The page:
Speaking of forgiveness, I sort of hope Trevor Cahill can forgive me for all of the bad things I've said about the guy in the last year plus. After being part of the Jarrod Parker trade that just doesn't look all that good for anybody, Cahill was kind of good for Arizona, and then he wasn't.

It got so bad that the six-year vet and former Rookie of the Year candidate got demoted to the bullpen after only four major league starts this spring. He was better out of the ‘pen, but with the team owing him nearly $20 million over the final two years of his contract, that wasn't going to be a long-term solution. So he was sent to the minors in early June to work on mechanics and stretch back out. Some of the results down there weren't exactly encouraging, as he didn't plow through inexperienced lineups as one might expect. When he resurfaced with the Diamondbacks, I was skeptical to say the least.

Cahill's problems started with a failure to throw strikes. Before he was sent down, he was generating strikes with just 57% of his pitches. It resulted in a lot of wasted effort and getting behind in the count, then getting punished. Since being called back up, he's hanging around 60% strikes. While it may not sound like a lot, but given the way pitches are sequenced, this is quite an improvement. His 5.44 BB/9 were really his demise early in the season, but the extra strikes have helped and he's now walking just 2.02 batters per nine since being recalled. His K/9 have also dropped sharply, and although some of that is due to him moving out of the bullpen, he may also be changing his approach to generate more contact by being in and around the zone more consistently. Keep in mind, however, that "more consistently" is a relative term as his heat maps pre and post-demotion highlight.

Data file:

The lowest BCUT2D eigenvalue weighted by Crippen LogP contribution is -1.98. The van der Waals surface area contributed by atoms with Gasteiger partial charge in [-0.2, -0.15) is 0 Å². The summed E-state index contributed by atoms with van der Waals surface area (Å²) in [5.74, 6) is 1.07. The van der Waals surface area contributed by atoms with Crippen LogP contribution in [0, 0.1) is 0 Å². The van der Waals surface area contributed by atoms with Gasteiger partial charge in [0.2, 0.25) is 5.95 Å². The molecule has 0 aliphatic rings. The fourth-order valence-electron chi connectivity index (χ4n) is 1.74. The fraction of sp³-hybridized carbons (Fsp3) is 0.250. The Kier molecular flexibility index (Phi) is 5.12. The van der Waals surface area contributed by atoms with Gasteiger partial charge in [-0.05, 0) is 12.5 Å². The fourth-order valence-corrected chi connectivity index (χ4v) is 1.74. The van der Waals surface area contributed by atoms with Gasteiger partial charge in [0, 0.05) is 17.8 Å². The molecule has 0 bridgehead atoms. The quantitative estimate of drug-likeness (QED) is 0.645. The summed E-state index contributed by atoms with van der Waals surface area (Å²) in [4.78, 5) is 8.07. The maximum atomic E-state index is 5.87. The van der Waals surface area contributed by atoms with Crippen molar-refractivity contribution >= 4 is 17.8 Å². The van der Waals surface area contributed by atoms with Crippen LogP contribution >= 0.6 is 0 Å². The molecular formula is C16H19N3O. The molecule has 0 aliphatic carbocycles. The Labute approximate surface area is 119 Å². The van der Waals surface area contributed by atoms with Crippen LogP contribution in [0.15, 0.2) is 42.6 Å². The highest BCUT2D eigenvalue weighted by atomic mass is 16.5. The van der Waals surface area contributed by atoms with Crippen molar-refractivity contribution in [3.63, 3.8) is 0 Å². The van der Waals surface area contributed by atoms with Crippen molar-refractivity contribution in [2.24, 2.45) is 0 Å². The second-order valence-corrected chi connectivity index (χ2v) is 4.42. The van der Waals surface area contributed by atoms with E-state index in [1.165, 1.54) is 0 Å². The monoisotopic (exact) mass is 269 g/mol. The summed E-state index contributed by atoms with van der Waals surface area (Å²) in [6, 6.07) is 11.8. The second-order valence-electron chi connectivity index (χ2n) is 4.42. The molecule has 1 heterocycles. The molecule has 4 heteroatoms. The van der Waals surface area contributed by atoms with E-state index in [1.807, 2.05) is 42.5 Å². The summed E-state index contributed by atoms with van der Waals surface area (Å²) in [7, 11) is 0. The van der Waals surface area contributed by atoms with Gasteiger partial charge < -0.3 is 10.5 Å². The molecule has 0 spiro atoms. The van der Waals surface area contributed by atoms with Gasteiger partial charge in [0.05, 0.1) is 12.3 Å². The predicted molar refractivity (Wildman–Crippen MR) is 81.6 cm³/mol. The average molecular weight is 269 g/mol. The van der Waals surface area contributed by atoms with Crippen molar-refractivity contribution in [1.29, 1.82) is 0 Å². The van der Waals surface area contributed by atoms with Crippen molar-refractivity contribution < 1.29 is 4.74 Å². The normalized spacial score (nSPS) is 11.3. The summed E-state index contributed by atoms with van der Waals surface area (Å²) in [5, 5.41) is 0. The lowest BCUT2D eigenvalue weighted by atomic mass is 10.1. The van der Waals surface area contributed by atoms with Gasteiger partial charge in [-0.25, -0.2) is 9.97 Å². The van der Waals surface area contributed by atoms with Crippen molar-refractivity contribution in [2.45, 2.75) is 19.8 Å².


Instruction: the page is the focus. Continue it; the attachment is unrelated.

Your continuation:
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If you look hard enough, you can see some encouraging signs in there, but Cahill is hardly a strike-throwing machine. The results, however, have significantly improved. Consider his line from his six starts since rejoining the Diamondbacks.

Date IP H K BB HR FIP
7/18 5.0 4 3 2 1 4.63
7/23 4.0 8 3 0 0 2.57
7/29 6.0 7 3 0 0 2.76
8/03 7.0 7 7 1 0 2.63
8/09 7.0 4 7 2 0 2.95
8/15 6.2 6 3 3 0 4.59
Total 35.2 36 26 8 1 3.36

Cahill relies primarily on a sinker that moves a ton. At times, it almost appears to move too much. It's a tough pitch to throw for strikes, and he's had some release point issues at times, too. But Arizona is on the hook for the rest of Cahill's salary (about $14.5 million) through 2015, and if these results bear any truth, he may just be worth hanging onto yet as his trade value just isn't high enough, given the money he's owed, to think they'll be able to move him in a favorable deal.

Despite a terrible season in the desert, the Diamondbacks may have found two pieces they can build upon. David Peralta projects as an average major league regular with a chance to become slightly better and Trevor Cahill has become functional once again. Some small sample size caveats apply, but there are some reasons to think David Peralta's success isn't all luck and Trevor Cahill's improved strike-throwing give one hope that he may be someone the Diamondbacks can continue to turn to as they look to rebuild their rotation. It's been a rough year in Arizona, but there may be some signs of hope just yet.

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Jeff Wiser is a featured writer at Beyond the Box Score and co-author of Inside the 'Zona, an analytical look at the Arizona Diamondbacks. You can find his work on craft beer at BeerGraphs and follow him on Twitter @OutfieldGrass24.